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Four Brave Women Reveal Burma’s Progress

Article by Amanda Schnetzer and Charity Wallace May 31, 2013 //   4 minute read

Burma’s political opening continued in recent days with two notable developments.  On January 29, the government lifted a 25-year ban on public gatherings of more than five people.  The prohibition had been implemented following the 1988 crackdown on students protesting in favor of democracy. 

On February 1, Burma opened its very first international literary festival chaired by Nobel Prize winner Aung San Suu Kyi.  More remarkable than the renowned authors on the program were the Burmese writers who once languished as political prisoners or feared other retribution for writing books and poems that the former military regime considered threats to its power.

The recent changes in Burma have come at a rapid pace, and the country’s new civilian-led government deserves credit for beginning to roll back authoritarian practices.  But the real heroes of this transformation are the courageous men and women who for decades have sacrificed their education, their health, their livelihood, their personal autonomy and, for far too many, their life, for the sake of freedom.  For them, Burma’s transformation was slow in coming.

This week the Bush Institute had the privilege of hosting four impressive women who are dedicated to making Burma’s democratic gains permanent:

Zin Mar Aung was a political prisoner for 11 years.  She was arrested as a university student and held in solitary confinement for her revolutionary poetry.  Since her release in 2009, Zin Mar has established the Yangon School of Political Science and “RAINFALL,” an organization focused on women’s empowerment. 

Nilar Oo for many years was involved in visiting political detainees and trying to protect civilians in conflict-affected areas of Burma.  With two brothers who were political prisoners, she drew from personal experience to help the families of other detainees.  In 2010, she founded the Myat Myanmar Humanitarian Assistance Group, which provides training and employment opportunities for at-risk women and girls.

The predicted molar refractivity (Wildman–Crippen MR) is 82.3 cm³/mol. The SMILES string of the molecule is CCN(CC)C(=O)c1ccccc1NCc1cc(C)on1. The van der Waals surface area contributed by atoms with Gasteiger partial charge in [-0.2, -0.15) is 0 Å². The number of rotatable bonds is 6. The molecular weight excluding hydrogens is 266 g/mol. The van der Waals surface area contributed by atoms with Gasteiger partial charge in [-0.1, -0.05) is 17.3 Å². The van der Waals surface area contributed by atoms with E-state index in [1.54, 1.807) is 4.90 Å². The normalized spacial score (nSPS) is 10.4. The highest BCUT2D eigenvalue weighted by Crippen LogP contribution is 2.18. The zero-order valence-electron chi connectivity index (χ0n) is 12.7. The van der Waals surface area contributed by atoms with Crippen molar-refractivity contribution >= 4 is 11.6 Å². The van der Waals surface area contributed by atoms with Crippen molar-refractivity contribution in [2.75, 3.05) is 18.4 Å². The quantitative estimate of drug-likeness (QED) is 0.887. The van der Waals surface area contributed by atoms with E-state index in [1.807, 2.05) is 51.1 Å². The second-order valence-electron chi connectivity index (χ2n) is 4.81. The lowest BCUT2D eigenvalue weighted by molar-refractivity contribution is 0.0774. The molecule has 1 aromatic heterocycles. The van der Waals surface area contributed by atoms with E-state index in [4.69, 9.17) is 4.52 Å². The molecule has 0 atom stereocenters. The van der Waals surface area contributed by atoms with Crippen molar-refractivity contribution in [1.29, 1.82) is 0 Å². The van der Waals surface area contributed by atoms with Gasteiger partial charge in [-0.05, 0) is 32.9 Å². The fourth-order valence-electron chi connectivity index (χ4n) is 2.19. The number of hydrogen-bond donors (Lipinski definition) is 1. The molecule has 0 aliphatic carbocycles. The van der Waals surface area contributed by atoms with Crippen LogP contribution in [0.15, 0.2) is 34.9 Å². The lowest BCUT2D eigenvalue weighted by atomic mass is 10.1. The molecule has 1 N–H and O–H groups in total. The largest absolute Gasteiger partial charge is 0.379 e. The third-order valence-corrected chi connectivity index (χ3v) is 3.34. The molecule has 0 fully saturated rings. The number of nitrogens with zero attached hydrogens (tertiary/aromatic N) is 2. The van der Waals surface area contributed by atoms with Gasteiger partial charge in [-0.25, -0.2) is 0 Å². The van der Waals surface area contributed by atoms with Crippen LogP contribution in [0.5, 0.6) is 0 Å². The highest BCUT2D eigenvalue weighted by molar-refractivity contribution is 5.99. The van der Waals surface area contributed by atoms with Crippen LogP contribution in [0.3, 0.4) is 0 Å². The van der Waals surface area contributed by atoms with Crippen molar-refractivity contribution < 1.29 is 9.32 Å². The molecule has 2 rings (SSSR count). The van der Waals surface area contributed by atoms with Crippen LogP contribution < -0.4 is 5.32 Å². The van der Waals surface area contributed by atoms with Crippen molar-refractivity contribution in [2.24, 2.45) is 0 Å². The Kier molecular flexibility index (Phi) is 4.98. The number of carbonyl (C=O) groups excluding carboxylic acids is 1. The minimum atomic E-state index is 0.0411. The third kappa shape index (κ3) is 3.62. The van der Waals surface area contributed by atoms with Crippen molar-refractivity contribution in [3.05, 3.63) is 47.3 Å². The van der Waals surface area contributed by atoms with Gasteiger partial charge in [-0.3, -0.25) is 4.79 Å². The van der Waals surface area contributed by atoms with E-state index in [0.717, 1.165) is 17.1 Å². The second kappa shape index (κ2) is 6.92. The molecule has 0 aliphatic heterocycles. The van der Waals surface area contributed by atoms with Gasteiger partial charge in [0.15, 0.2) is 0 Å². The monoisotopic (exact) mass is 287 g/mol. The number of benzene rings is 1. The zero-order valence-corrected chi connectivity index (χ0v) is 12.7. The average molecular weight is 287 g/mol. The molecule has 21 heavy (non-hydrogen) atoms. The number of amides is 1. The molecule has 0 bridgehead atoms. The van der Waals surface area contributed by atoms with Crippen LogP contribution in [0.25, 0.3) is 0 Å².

“Khin Lay” Khin Than Myint has been an active member of Burma’s National League for Democracy since 1995, leading the party’s youth and women’s wings among other positions. In 2000-2001, Khin Lay was imprisoned for helping organize a trip by Aung San Suu Kyi to Mandalay.  She remains active in the NLD and is currently a freelance translator.  

Shunn Lei Swe Yee is a founding member of the Myanmar Youth Network and a co-founder of the Pandita Development Institute (PDI), which helps train individuals to engage in civil society and the democratization process.  She also co-founded RAINFALL with Zin Mar Aung.

Burma’s future will be bright if more women like these can pursue—and realize—their dreams under conditions of freedom and democracy.  While cautious optimism is in order, Burma’s political opening remains fragile and requires vigilance to encourage and protect.

We thank Goldman Sachs, the McCain Institute, and Meridian International for the opportunity to partner together on this important program to equip these remarkable women with tools to become even greater forces of change in their country.

Amanda Schnetzer is Director of Human Freedom at the George W. Bush Institute and Charity Wallace is Director of the Bush Institute’s Women’s Initiative.